While this condition is most often observed in humans and chinchillas, recently it has been described as a common finding in a colony of cotton rats used to study a variety of infectious agents, indicating the possibility of an alternative model of aberrant trophoblastic deportation in women.(4)
In a developing blastocyst, trophoblasts are the peripheral cells first located at a single pole. They eventually give rise to the embryonic portion of the placenta, by proliferating rapidly into two distinct cell populations. The inner population is a monolayer of individual cells which are mitotically active and are known as cytotrophoblasts, while the thicker outer layer is composed of continuous multinucleated cells with no cytoplasmic demarcation and are called syncytiotrophoblasts. Cytotrophoblasts continue to proliferate, with the new cells joining the ranks of syncytiotrophoblasts. As syncytiotrophoblasts increase in number, they form vacuoles that coalesce into large spaces known as lacunae. The continued growth of the syncytium erodes the adjacent endometrium and eventually the maternal blood vessels, allowing maternal blood to fill the newly formed lacunae and nourish the developing embryo.(2) With such close association, it follows that syncytiotrophoblasts could be readily introduced into the maternal blood supply causing their embolization as observed in this case.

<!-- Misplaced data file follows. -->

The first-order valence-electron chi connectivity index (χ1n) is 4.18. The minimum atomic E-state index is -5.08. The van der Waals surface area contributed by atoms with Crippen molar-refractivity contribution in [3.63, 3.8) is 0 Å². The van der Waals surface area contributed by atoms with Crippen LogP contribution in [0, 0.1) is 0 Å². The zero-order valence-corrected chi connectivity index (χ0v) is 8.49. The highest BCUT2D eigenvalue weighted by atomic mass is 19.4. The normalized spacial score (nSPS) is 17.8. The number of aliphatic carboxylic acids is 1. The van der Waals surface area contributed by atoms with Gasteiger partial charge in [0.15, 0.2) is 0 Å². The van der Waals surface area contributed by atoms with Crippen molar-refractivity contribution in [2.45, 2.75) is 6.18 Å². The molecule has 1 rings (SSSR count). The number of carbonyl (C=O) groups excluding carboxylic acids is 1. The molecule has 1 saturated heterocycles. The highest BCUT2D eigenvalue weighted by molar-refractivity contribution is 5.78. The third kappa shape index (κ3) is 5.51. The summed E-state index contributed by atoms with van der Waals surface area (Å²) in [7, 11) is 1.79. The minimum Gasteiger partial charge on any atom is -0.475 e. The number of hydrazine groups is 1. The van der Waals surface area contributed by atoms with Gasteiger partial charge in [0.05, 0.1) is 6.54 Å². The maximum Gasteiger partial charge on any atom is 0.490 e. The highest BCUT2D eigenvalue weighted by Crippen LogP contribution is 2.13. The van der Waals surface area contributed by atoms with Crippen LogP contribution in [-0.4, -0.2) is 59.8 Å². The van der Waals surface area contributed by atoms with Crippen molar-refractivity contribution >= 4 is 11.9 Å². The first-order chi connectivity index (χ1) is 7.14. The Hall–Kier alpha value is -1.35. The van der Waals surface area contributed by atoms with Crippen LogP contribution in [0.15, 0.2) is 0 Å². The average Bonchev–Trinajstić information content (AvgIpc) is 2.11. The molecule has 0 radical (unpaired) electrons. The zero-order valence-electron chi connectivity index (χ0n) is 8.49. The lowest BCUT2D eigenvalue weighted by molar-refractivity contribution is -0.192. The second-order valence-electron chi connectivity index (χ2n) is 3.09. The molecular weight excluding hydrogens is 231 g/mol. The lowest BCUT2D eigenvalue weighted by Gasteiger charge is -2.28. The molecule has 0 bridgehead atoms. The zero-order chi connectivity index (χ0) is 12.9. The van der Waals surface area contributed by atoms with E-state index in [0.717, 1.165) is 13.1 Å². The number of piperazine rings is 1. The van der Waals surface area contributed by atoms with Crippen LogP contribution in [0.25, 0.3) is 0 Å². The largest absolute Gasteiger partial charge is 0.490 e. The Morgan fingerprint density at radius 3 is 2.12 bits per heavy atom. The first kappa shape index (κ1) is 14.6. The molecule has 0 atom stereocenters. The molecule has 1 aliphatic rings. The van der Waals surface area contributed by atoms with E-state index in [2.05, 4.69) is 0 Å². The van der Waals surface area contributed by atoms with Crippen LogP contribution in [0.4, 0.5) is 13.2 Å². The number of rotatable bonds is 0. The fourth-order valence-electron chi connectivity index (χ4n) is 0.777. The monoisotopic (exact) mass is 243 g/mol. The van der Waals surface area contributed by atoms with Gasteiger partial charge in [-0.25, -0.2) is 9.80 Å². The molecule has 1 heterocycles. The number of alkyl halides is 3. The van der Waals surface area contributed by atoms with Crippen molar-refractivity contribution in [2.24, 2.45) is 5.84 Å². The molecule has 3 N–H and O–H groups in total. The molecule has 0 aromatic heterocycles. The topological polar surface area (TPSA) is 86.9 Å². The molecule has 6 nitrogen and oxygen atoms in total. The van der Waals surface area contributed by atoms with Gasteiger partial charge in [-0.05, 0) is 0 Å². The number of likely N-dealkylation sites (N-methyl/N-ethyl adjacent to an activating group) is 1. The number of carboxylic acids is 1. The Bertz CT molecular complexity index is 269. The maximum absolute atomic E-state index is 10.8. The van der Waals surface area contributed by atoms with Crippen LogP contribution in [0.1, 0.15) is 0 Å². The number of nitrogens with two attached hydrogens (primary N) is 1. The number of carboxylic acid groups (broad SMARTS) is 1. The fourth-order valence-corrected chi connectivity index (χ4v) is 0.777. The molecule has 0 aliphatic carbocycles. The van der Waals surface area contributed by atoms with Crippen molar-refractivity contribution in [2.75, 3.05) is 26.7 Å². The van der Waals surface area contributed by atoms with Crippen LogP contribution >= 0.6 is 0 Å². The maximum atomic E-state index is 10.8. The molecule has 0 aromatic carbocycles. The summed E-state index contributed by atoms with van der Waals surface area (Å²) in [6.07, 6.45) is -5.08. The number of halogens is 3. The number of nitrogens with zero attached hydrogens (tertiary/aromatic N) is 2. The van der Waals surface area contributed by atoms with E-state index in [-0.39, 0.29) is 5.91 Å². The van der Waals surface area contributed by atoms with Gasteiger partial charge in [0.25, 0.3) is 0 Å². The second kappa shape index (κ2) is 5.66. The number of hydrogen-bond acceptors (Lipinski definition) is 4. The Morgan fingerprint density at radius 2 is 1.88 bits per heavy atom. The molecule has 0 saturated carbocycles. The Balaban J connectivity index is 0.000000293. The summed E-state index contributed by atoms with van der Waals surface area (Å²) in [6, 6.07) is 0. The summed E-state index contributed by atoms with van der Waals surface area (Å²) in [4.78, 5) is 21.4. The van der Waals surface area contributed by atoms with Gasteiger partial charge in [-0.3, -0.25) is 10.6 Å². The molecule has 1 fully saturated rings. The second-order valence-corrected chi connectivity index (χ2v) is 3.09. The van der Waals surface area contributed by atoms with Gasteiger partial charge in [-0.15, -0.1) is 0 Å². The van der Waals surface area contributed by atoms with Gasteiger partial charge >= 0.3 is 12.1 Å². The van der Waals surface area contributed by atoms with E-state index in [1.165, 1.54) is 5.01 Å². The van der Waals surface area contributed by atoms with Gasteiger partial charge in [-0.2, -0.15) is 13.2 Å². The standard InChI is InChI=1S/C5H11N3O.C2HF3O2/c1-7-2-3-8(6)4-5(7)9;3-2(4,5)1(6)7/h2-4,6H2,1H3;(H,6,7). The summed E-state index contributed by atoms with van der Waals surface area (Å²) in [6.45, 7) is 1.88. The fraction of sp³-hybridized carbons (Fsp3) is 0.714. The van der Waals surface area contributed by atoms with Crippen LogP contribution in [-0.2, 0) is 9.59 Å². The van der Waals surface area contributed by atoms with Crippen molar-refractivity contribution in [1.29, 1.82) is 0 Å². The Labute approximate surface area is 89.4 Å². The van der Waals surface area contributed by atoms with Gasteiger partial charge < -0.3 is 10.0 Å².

1. Delmis J, Pfeifer D, Ivanisevic M, Forko JI, Hlupic L. Sudden death from trophoblastic embolism in pregnancy. Eur J Obstet Gynecol Reprod Biol. 2000;92(2):225-227.
2. Gartner LP, Hiatt JL. Color Textbook of Histology. 2nd ed. Philadelphia, PA: W.B. Saunders Company; 2001:480-482.
3. Ilha MR, Bezerra Jr PS, Sanches AW, et al. Trophoblastic pulmonary embolism in chinchillas (Chinchilla laniger). Ciencia Rural, Santa Maria. 2000;30:903-904.
4. Jorens PG, Van Marck E, Snoeckx, et al. Nonthrombotic pulmonary embolism. European Respiratory Journal. 2009;34:452-474.
5. La Perle KM, Green MG, Niewiesk S. Trophoblast deportation to the lungs of cotton rats (Sigmodon hispidus). Comp Med. 2014;64(6):448-455.
6. Mitchell RN. Hemodynamic disorders, thromboembolic disease, and shock. In: Kumar V, Abbas AK, Fausto N. Robbins and Coltran Pathologic Basis of Disease. 7th ed. Philadelphia, PA: Elsevier Saunders; 2005:135-137.